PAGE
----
AMMAN — Prime Minister Abdullah Ensour on Saturday said that it is impossible for the national economy to cope with the sharp increase in population by three million as a result of the refugee influx.
The premier’s remarks to journalists came following a visit he made to the Azraq Refugee Camp ahead of the London refugee donors’ conference next week, the Jordan News Agency, Petra, reported.
Azraq camp, some 100km east of Amman and 20km west of the town of Azraq in Zarqa Governorate, is currently home to 29,992 Syrian refugees, according to the UNHCR’s latest available figures. It is the second such makeshift city after the Zaatari camp, where around 80,000 refugees take shelter. The rest of the 1.265 million Syrians live in host communities, constituting in all 13.2 per cent of the overall population of around 9.5 million, according to the results of the national census announced Saturday.
“His Majesty King Abdullah will make it very clear during the conference that the Syria crisis is no longer a refugee concern only but a security burden, an issue of sleeper cells, illicit drugs trafficking, terror and radicalism,” Ensour said.
“It is true that supporting the Syrian refugees is our duty but we are doing this on behalf of the world, especially Europe.”
Ensour said that the Syrian refugees would have headed to Europe if Jordan had closed its borders and provided them with no decent living, Petra said.
“We are not begging the world for help but we are carrying out our moral and humanitarian duties,” Ensour said, adding: “Jordan’s response to the crisis of the Syrian refugees has been marked with generosity, responsibility, wisdom, sound planning and management, if compared to that of other hosting countries.”
Referring the national consensus results, Ensour said Syrians in Jordan are “our guests and brothers. However, the Kingdom is not an oil-rich country but a rather a state of a modest economy not exceeding in size JD40 billion and is incapable of absorbing the sharp increase of population”.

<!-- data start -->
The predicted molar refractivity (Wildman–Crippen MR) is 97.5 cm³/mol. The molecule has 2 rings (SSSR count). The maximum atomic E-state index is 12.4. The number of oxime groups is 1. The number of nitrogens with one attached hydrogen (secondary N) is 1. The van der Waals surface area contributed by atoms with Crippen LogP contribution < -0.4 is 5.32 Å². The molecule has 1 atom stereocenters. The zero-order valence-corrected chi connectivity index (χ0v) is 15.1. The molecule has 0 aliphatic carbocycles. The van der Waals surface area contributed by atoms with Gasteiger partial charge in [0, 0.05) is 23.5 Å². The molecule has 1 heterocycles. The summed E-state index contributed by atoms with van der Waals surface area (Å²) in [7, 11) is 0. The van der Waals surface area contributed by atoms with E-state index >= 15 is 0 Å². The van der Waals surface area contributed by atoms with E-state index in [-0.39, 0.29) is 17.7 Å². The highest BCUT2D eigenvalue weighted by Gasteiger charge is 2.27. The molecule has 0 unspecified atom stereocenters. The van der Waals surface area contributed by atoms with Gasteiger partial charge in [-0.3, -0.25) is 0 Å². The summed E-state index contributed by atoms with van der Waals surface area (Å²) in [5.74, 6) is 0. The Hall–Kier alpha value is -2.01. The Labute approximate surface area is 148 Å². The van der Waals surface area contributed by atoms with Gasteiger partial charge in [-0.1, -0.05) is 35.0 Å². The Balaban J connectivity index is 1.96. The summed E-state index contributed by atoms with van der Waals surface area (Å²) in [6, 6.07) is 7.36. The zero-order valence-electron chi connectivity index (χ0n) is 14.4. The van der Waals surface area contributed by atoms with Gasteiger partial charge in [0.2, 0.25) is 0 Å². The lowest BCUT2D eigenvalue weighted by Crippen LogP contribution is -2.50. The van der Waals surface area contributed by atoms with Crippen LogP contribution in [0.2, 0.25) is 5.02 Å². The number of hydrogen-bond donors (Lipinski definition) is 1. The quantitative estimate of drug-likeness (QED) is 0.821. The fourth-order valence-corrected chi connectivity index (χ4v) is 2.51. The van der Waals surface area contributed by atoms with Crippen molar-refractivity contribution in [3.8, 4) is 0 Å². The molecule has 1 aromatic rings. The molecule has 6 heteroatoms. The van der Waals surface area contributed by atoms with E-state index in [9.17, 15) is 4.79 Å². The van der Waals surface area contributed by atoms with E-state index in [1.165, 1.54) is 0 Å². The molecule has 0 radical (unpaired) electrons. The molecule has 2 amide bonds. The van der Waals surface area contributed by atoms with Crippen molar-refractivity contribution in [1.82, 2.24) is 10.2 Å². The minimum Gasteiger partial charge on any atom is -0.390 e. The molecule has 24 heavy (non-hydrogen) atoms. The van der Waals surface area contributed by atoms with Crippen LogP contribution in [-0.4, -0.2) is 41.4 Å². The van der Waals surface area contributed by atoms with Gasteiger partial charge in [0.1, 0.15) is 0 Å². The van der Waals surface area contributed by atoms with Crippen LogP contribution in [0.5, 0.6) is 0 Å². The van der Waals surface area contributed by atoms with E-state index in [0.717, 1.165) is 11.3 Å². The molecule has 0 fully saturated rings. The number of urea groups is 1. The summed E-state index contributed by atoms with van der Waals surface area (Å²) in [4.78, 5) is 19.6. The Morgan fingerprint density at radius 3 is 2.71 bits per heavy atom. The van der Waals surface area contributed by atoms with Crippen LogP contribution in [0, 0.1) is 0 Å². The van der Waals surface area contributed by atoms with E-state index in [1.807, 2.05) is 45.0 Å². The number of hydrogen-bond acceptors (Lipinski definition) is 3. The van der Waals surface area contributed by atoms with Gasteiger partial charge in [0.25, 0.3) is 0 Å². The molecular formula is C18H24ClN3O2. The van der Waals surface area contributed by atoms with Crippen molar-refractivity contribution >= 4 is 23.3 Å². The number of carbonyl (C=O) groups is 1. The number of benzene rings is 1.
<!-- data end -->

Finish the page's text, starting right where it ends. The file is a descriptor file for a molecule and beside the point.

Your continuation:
Jordan has never changed its open-border policy when it come to the Syrian refugees, Ensour stressed, adding that the world is required to support the economy of the refugee-burdened Kingdom to create job opportunities for Jordanians and refugees as well. “If this happens, then we can keep our borders open and, if not, then how can Jordan, in light of its troubled budget, be able to serve them [refugees]?”
“We want the world to shoulder its responsibilities and, if it chooses not to, we will say that what we have done is enough.”
On the Syrians now living across the Jordanian-Syrian border, Ensour said that they are offered heated shelters, food and medication by Jordan.
“Why has this number been the world’s focus at the time Jordan has received and is still receiving refugees?” Ensour said, adding, “The problem with this group of Syrians is that they have come from Syria’s Raqqa and Qameshli in the northeast and not from the regions bordering Jordan. We have the right to ensure that there is no security threat from this group because it came from this place [a Daesh stronghold].”
Ensour also said Jordan has ambitions that the London conference would see a change in the world’s way of handling of the Syrian crisis, from a matter of emergency and relief assistance to an approach entailing development goals concerning the economies of host countries.